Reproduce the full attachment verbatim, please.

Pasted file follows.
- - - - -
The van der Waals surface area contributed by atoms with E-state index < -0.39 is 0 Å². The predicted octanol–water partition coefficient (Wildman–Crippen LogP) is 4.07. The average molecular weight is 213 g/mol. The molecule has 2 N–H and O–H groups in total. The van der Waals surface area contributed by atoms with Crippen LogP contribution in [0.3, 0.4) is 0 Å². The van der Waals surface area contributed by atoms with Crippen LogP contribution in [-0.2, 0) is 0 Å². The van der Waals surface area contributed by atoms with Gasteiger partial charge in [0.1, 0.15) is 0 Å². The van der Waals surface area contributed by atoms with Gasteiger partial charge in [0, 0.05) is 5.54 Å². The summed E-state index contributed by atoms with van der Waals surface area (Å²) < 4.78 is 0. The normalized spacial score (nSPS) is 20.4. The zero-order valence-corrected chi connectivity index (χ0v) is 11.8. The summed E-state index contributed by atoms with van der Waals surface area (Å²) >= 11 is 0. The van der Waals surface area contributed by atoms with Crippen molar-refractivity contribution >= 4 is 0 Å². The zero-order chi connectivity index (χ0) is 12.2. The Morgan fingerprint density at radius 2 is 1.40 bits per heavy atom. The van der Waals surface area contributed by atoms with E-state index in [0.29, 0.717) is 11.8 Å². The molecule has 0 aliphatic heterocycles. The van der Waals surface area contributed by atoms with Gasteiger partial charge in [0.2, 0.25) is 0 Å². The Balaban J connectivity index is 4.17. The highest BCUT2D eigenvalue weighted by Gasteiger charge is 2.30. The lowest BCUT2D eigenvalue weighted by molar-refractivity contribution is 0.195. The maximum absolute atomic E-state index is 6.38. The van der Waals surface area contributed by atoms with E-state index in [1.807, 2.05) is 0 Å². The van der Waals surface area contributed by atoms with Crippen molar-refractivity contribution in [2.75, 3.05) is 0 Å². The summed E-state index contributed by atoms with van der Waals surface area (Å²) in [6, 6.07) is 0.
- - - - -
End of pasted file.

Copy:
The van der Waals surface area contributed by atoms with E-state index < -0.39 is 0 Å². The predicted octanol–water partition coefficient (Wildman–Crippen LogP) is 4.07. The average molecular weight is 213 g/mol. The molecule has 2 N–H and O–H groups in total. The van der Waals surface area contributed by atoms with Crippen LogP contribution in [0.3, 0.4) is 0 Å². The van der Waals surface area contributed by atoms with Crippen LogP contribution in [-0.2, 0) is 0 Å². The van der Waals surface area contributed by atoms with Gasteiger partial charge in [0.1, 0.15) is 0 Å². The van der Waals surface area contributed by atoms with Gasteiger partial charge in [0, 0.05) is 5.54 Å². The summed E-state index contributed by atoms with van der Waals surface area (Å²) < 4.78 is 0. The normalized spacial score (nSPS) is 20.4. The zero-order valence-corrected chi connectivity index (χ0v) is 11.8. The summed E-state index contributed by atoms with van der Waals surface area (Å²) >= 11 is 0. The van der Waals surface area contributed by atoms with Crippen molar-refractivity contribution >= 4 is 0 Å². The zero-order chi connectivity index (χ0) is 12.2. The Morgan fingerprint density at radius 2 is 1.40 bits per heavy atom. The van der Waals surface area contributed by atoms with E-state index in [0.29, 0.717) is 11.8 Å². The molecule has 0 aliphatic heterocycles. The van der Waals surface area contributed by atoms with Gasteiger partial charge in [0.2, 0.25) is 0 Å². The Balaban J connectivity index is 4.17. The highest BCUT2D eigenvalue weighted by Gasteiger charge is 2.30. The lowest BCUT2D eigenvalue weighted by molar-refractivity contribution is 0.195. The maximum absolute atomic E-state index is 6.38. The van der Waals surface area contributed by atoms with E-state index in [1.807, 2.05) is 0 Å². The van der Waals surface area contributed by atoms with Crippen molar-refractivity contribution in [2.75, 3.05) is 0 Å². The summed E-state index contributed by atoms with van der Waals surface area (Å²) in [6, 6.07) is 0.